This Bird Photo May Break Your Brain (And No, It Wasn’t Photoshopped)

“Gap” by Kenichi Ohno.

This mind-bending photo of a bird is making the rounds on the internet, and people’s brains are having a hard time processing what exactly the photo shows. It is a real single-exposure photo, though, and not the result of Photoshop manipulation.

The photograph, titled “Gap,” was captured by a Japanese photographer named Kenichi Ohno from the Saitama Prefecture in the Kantō region of Honshu, part of the Greater Tokyo Area. Kenichi entered the photo in the 39th “Japanese Nature” photo contest put on by the The All-Japan Association of Photographic Societies (AJAPS), which boasts 10,000 members across Japan, and the photo was honored as a “Special Selection” winner.

Organized and sponsored by Sony’s marketing arm, the contest saw 14,727 photo entries from all across the island nation this year, and the goal of the competition through all these years has been to showcase “the splendor of Japan’s nature through works that directly express landscapes, flora and fauna, and human activities.”

What the Photo Shows

While the photo may look at first glance like a composite image of a bird superimposed on two different backgrounds, it’s actually a single photo of the bird standing at the edge of some water with a wall and its reflection creating a fascinating optical illusion.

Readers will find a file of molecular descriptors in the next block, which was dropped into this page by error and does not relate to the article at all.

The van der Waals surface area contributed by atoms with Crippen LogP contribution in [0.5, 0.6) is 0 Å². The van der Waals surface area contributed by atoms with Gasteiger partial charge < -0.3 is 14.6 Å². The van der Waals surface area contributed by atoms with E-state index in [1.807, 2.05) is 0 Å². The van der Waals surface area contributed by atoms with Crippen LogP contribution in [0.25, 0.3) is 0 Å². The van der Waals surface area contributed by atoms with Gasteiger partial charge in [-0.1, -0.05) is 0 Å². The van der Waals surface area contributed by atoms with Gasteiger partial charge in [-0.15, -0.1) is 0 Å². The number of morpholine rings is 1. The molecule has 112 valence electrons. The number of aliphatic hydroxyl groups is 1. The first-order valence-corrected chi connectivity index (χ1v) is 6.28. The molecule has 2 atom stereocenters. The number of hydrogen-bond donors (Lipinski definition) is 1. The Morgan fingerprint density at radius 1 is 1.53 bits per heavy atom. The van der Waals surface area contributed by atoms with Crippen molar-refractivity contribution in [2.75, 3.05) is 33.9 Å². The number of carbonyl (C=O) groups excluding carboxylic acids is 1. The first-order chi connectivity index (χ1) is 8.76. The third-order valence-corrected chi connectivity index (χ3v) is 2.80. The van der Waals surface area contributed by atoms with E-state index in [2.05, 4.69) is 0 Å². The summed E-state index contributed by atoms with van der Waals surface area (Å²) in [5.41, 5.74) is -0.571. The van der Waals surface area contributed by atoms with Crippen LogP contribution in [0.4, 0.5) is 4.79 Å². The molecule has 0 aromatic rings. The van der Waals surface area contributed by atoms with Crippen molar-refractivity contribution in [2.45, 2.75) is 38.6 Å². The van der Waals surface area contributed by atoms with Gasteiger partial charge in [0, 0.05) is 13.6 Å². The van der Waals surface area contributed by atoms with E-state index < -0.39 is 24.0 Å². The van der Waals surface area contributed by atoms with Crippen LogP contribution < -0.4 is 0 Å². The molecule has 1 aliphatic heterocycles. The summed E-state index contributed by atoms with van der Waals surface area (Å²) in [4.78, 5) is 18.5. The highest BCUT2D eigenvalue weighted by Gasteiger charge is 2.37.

The bottom of the wall has a dark area (perhaps algae), and the symmetrical reflection of this strip can be seen in the water below. The height of the wall and the angle of the shot leads to the reflection of the wall extending downward all the way to the water’s edge, adding to the confusing appearance.

Still having a hard time understanding what the image contains? Here’s the image overlaid with colors and labels:

“Amazing photo with a strong impact,” the federation writes regarding this award-winning photo. “There’s something interesting about it that you can’t immediately understand how it was shot.

“This is a shot that was taken because there was no wind. It teaches us that a small change can make a big difference in a photo. It’s difficult to shoot nature when there are man-made objects, but in this case they play a good supporting role and enhance the photo.”

Update on 5/25/23: Here’s a photo showing an alternative view of the same wall and scene. It’s a photo that should help you make better sense of what you’re seeing.

Image credits: Photograph courtesy Kenichi Ohno / AJAPS